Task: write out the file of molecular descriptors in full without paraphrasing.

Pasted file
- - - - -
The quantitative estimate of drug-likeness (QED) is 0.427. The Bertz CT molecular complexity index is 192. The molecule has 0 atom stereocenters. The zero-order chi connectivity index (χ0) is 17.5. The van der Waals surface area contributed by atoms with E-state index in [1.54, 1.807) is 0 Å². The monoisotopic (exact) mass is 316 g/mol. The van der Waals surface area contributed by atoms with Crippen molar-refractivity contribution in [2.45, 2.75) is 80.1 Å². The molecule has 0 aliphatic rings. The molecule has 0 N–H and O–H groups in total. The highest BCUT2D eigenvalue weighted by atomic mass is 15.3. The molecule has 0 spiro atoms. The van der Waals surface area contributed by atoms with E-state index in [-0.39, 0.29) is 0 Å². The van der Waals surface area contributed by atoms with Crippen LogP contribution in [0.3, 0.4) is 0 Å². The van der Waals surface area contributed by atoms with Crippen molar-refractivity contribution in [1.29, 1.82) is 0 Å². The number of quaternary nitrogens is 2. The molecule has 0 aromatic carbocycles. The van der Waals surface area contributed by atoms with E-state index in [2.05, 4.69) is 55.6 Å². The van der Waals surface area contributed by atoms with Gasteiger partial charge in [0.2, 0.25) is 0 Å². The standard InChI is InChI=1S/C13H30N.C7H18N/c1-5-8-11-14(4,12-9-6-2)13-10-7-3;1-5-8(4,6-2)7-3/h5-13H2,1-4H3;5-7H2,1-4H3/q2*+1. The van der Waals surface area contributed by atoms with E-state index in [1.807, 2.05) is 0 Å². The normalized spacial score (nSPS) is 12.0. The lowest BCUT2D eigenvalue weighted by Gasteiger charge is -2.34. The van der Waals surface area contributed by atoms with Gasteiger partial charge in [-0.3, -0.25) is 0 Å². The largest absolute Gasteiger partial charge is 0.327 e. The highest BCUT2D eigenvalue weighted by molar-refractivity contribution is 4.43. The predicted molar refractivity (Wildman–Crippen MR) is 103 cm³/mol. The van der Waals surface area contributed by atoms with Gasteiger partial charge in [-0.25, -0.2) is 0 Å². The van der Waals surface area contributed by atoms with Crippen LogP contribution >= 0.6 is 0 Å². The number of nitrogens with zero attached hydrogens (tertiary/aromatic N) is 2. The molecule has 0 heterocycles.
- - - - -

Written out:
The quantitative estimate of drug-likeness (QED) is 0.427. The Bertz CT molecular complexity index is 192. The molecule has 0 atom stereocenters. The zero-order chi connectivity index (χ0) is 17.5. The van der Waals surface area contributed by atoms with E-state index in [1.54, 1.807) is 0 Å². The monoisotopic (exact) mass is 316 g/mol. The van der Waals surface area contributed by atoms with Crippen molar-refractivity contribution in [2.45, 2.75) is 80.1 Å². The molecule has 0 aliphatic rings. The molecule has 0 N–H and O–H groups in total. The highest BCUT2D eigenvalue weighted by atomic mass is 15.3. The molecule has 0 spiro atoms. The van der Waals surface area contributed by atoms with E-state index in [-0.39, 0.29) is 0 Å². The van der Waals surface area contributed by atoms with Crippen LogP contribution in [0.3, 0.4) is 0 Å². The van der Waals surface area contributed by atoms with Crippen molar-refractivity contribution in [1.29, 1.82) is 0 Å². The number of quaternary nitrogens is 2. The molecule has 0 aromatic carbocycles. The van der Waals surface area contributed by atoms with E-state index in [2.05, 4.69) is 55.6 Å². The van der Waals surface area contributed by atoms with Gasteiger partial charge in [0.2, 0.25) is 0 Å². The standard InChI is InChI=1S/C13H30N.C7H18N/c1-5-8-11-14(4,12-9-6-2)13-10-7-3;1-5-8(4,6-2)7-3/h5-13H2,1-4H3;5-7H2,1-4H3/q2*+1. The van der Waals surface area contributed by atoms with E-state index in [1.807, 2.05) is 0 Å². The normalized spacial score (nSPS) is 12.0. The lowest BCUT2D eigenvalue weighted by Gasteiger charge is -2.34. The van der Waals surface area contributed by atoms with Gasteiger partial charge in [-0.3, -0.25) is 0 Å². The largest absolute Gasteiger partial charge is 0.327 e. The highest BCUT2D eigenvalue weighted by molar-refractivity contribution is 4.43. The predicted molar refractivity (Wildman–Crippen MR) is 103 cm³/mol. The van der Waals surface area contributed by atoms with Gasteiger partial charge in [-0.25, -0.2) is 0 Å². The van der Waals surface area contributed by atoms with Crippen LogP contribution >= 0.6 is 0 Å². The number of nitrogens with zero attached hydrogens (tertiary/aromatic N) is 2. The molecule has 0 heterocycles.